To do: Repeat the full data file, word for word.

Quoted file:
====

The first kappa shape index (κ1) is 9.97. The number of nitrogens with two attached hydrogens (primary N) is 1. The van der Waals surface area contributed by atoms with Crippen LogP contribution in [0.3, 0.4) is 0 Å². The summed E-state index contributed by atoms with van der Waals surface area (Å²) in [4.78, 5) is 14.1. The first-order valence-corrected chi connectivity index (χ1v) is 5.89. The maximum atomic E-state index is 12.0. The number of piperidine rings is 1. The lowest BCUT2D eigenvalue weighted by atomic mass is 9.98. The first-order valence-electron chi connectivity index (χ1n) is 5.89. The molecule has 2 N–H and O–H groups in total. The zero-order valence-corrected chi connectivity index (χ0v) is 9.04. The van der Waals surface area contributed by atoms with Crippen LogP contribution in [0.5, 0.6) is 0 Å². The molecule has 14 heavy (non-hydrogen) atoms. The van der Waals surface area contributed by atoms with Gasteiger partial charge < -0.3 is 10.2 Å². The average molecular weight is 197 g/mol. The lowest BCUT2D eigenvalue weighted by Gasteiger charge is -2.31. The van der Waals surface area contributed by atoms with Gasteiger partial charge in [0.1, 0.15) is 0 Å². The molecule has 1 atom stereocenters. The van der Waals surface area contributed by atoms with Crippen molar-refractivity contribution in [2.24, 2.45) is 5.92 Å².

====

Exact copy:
The first kappa shape index (κ1) is 9.97. The number of nitrogens with two attached hydrogens (primary N) is 1. The van der Waals surface area contributed by atoms with Crippen LogP contribution in [0.3, 0.4) is 0 Å². The summed E-state index contributed by atoms with van der Waals surface area (Å²) in [4.78, 5) is 14.1. The first-order valence-corrected chi connectivity index (χ1v) is 5.89. The maximum atomic E-state index is 12.0. The number of piperidine rings is 1. The lowest BCUT2D eigenvalue weighted by atomic mass is 9.98. The first-order valence-electron chi connectivity index (χ1n) is 5.89. The molecule has 2 N–H and O–H groups in total. The zero-order valence-corrected chi connectivity index (χ0v) is 9.04. The van der Waals surface area contributed by atoms with Crippen LogP contribution in [0.5, 0.6) is 0 Å². The molecule has 14 heavy (non-hydrogen) atoms. The van der Waals surface area contributed by atoms with Gasteiger partial charge < -0.3 is 10.2 Å². The average molecular weight is 197 g/mol. The lowest BCUT2D eigenvalue weighted by Gasteiger charge is -2.31. The van der Waals surface area contributed by atoms with Gasteiger partial charge in [0.1, 0.15) is 0 Å². The molecule has 1 atom stereocenters. The van der Waals surface area contributed by atoms with Crippen molar-refractivity contribution in [2.24, 2.45) is 5.92 Å².